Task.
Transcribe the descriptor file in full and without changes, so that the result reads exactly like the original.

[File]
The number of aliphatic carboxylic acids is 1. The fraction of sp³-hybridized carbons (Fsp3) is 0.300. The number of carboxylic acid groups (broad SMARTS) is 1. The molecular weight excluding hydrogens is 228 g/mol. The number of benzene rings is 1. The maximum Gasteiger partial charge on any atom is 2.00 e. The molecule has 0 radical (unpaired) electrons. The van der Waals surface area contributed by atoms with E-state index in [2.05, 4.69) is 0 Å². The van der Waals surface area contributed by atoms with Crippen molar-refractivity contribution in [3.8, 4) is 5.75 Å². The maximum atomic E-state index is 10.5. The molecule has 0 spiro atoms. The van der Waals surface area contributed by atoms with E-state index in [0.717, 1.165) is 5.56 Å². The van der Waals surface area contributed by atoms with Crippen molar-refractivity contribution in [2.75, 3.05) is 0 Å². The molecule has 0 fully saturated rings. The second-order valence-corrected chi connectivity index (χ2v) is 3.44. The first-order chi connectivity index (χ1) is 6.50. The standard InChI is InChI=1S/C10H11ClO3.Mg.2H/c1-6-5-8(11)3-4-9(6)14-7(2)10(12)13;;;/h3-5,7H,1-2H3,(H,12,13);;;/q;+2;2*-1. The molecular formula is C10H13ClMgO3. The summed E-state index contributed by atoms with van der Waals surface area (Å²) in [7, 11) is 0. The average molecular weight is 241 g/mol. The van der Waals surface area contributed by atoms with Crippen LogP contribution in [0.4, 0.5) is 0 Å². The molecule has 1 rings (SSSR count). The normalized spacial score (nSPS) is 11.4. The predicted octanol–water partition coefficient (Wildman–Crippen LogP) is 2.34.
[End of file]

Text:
The number of aliphatic carboxylic acids is 1. The fraction of sp³-hybridized carbons (Fsp3) is 0.300. The number of carboxylic acid groups (broad SMARTS) is 1. The molecular weight excluding hydrogens is 228 g/mol. The number of benzene rings is 1. The maximum Gasteiger partial charge on any atom is 2.00 e. The molecule has 0 radical (unpaired) electrons. The van der Waals surface area contributed by atoms with E-state index in [2.05, 4.69) is 0 Å². The van der Waals surface area contributed by atoms with Crippen molar-refractivity contribution in [3.8, 4) is 5.75 Å². The maximum atomic E-state index is 10.5. The molecule has 0 spiro atoms. The van der Waals surface area contributed by atoms with E-state index in [0.717, 1.165) is 5.56 Å². The van der Waals surface area contributed by atoms with Crippen molar-refractivity contribution in [2.75, 3.05) is 0 Å². The molecule has 0 fully saturated rings. The second-order valence-corrected chi connectivity index (χ2v) is 3.44. The first-order chi connectivity index (χ1) is 6.50. The standard InChI is InChI=1S/C10H11ClO3.Mg.2H/c1-6-5-8(11)3-4-9(6)14-7(2)10(12)13;;;/h3-5,7H,1-2H3,(H,12,13);;;/q;+2;2*-1. The molecular formula is C10H13ClMgO3. The summed E-state index contributed by atoms with van der Waals surface area (Å²) in [7, 11) is 0. The average molecular weight is 241 g/mol. The van der Waals surface area contributed by atoms with Crippen LogP contribution in [0.4, 0.5) is 0 Å². The molecule has 1 rings (SSSR count). The normalized spacial score (nSPS) is 11.4. The predicted octanol–water partition coefficient (Wildman–Crippen LogP) is 2.34.